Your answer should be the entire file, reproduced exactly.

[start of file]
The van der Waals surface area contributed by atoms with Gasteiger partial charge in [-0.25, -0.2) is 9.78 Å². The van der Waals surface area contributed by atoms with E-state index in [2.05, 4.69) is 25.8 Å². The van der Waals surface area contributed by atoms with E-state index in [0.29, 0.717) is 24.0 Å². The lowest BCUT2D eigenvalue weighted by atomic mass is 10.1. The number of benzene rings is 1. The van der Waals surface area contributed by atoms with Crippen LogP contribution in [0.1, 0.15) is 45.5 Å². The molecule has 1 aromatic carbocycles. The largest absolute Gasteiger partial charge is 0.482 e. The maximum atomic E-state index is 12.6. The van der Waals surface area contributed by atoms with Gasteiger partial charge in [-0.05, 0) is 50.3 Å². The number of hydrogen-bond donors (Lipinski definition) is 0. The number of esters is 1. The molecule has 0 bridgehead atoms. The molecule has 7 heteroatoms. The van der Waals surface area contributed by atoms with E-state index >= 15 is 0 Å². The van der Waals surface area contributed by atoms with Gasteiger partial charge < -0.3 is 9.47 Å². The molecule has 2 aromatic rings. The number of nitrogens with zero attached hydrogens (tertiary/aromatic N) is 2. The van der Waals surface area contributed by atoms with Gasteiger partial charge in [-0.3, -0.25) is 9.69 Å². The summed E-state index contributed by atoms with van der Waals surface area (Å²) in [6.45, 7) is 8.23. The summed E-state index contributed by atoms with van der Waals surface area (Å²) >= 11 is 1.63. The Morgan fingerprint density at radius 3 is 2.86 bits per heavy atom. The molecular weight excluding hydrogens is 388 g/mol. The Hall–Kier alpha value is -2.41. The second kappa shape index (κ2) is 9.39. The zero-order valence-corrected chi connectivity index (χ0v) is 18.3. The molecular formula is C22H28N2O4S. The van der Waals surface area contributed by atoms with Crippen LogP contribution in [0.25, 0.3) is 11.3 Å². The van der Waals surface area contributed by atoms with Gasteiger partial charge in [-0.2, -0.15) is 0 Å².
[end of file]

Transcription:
The van der Waals surface area contributed by atoms with Gasteiger partial charge in [-0.25, -0.2) is 9.78 Å². The van der Waals surface area contributed by atoms with E-state index in [2.05, 4.69) is 25.8 Å². The van der Waals surface area contributed by atoms with E-state index in [0.29, 0.717) is 24.0 Å². The lowest BCUT2D eigenvalue weighted by atomic mass is 10.1. The number of benzene rings is 1. The van der Waals surface area contributed by atoms with Crippen LogP contribution in [0.1, 0.15) is 45.5 Å². The molecule has 1 aromatic carbocycles. The largest absolute Gasteiger partial charge is 0.482 e. The maximum atomic E-state index is 12.6. The van der Waals surface area contributed by atoms with Gasteiger partial charge in [-0.05, 0) is 50.3 Å². The number of hydrogen-bond donors (Lipinski definition) is 0. The number of esters is 1. The molecule has 0 bridgehead atoms. The molecule has 7 heteroatoms. The van der Waals surface area contributed by atoms with E-state index >= 15 is 0 Å². The van der Waals surface area contributed by atoms with Gasteiger partial charge < -0.3 is 9.47 Å². The molecule has 2 aromatic rings. The number of nitrogens with zero attached hydrogens (tertiary/aromatic N) is 2. The van der Waals surface area contributed by atoms with Gasteiger partial charge in [-0.3, -0.25) is 9.69 Å². The summed E-state index contributed by atoms with van der Waals surface area (Å²) in [6.45, 7) is 8.23. The summed E-state index contributed by atoms with van der Waals surface area (Å²) >= 11 is 1.63. The Morgan fingerprint density at radius 3 is 2.86 bits per heavy atom. The molecular weight excluding hydrogens is 388 g/mol. The Hall–Kier alpha value is -2.41. The second kappa shape index (κ2) is 9.39. The zero-order valence-corrected chi connectivity index (χ0v) is 18.3. The molecular formula is C22H28N2O4S. The van der Waals surface area contributed by atoms with Crippen LogP contribution in [0.25, 0.3) is 11.3 Å². The van der Waals surface area contributed by atoms with Gasteiger partial charge in [-0.2, -0.15) is 0 Å².